This leather bracelet closes with a yellow button. The prisoner number 103304 is engraved in the centre of the metal tag. This bracelet belonged to Henryk Eisenberg when he was a prisoner of the Mauthausen camp in Austria.

A Prisoner in the Mauthausen Concentration Camp

Leather bracelet with the prisoner number 103304. This bracelet belonged to Henryk Eisenberg when he was a prisoner of the Mauthausen camp in Austria. (Photo: Peter Berra)
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Leather bracelet with the prisoner number 103304. This bracelet belonged to Henryk Eisenberg when he was a prisoner of the Mauthausen camp in Austria. (Photo: Peter Berra)

Henryk’s identity card from an organisation that helped survivors from Austrian concentration camps.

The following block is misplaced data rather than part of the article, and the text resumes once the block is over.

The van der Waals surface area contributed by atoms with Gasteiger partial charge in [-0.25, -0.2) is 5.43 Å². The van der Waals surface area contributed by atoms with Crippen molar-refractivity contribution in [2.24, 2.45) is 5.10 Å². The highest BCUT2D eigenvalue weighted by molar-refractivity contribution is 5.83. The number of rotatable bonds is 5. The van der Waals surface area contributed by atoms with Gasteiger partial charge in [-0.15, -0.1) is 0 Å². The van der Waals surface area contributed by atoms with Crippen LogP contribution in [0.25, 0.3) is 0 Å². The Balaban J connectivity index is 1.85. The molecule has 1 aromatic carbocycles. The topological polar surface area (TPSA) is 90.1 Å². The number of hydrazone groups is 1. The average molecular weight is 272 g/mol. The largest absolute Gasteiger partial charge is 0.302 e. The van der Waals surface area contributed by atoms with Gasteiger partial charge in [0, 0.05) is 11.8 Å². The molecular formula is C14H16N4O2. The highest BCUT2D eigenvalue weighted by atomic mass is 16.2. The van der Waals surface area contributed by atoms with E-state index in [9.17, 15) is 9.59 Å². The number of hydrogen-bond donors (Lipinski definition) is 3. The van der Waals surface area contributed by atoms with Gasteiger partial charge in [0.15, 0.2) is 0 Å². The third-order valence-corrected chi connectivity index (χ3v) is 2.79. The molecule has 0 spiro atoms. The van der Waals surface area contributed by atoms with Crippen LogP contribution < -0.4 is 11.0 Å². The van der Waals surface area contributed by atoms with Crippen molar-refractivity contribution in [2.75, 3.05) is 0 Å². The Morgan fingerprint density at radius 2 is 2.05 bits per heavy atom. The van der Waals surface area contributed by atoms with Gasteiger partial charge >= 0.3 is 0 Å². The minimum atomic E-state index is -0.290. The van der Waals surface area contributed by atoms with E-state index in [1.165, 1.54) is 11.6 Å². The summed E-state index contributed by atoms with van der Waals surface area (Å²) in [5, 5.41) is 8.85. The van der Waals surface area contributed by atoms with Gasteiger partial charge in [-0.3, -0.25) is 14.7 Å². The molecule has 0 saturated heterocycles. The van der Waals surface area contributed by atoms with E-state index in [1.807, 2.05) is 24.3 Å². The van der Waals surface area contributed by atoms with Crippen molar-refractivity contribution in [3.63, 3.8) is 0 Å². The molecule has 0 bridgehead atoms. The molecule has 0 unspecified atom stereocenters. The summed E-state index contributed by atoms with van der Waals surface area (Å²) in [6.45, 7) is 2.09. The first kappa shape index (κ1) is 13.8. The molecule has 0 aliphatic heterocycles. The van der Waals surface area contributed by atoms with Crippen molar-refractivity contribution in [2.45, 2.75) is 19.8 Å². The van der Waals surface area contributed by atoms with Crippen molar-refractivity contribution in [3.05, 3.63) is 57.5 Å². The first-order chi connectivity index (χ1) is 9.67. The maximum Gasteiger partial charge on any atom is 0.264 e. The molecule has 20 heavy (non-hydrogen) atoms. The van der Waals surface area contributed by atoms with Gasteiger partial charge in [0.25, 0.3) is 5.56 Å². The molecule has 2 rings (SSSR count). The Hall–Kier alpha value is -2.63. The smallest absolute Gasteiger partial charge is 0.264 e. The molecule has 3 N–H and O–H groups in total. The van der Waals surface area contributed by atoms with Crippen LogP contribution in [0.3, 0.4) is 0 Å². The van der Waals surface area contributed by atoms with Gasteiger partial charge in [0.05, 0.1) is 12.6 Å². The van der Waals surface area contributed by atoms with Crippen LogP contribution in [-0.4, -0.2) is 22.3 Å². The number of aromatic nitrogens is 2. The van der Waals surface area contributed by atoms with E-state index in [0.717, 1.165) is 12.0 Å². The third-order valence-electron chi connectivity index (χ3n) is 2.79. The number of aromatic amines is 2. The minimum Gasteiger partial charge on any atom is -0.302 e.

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Henryk’s identity card from an organisation that helped survivors from Austrian concentration camps.

Dehumanisation of Prisoners in Nazi Camps

To dehumanise prisoners in concentration camps, Nazis replaced prisoners’ names with numbers. This number was usually engraved on tags like this one, sewn onto uniforms, or tattooed directly on prisoners’ bodies. Prisoners’ heads were also shaved and they had to wear a blue-and-white striped uniform.

Henryk Eisenberg’s Deportations

Henryk Eisenberg lived in the Lodz city ghetto from 1940 to 1944 where he was selected for forced labour in a clothing factory. In August 1944, Henryk was deported to Mauthausen, Austria. In December of that year, he was sent to Ebensee, a sub-camp of Mauthausen, where he worked in bridge construction. After the war, Henryk stayed in the Bad Gastein displaced persons camp in Austria, waiting to be relocated.

Ruth Eisenberg, Henryk’s wife, donated this bracelet to the Montreal Holocaust Museum in 2002.

This project is part of the implementation of the Plan culturel numérique du Québec.Objets phares de l'Holocauste, Plan culturel numérique du Québec.

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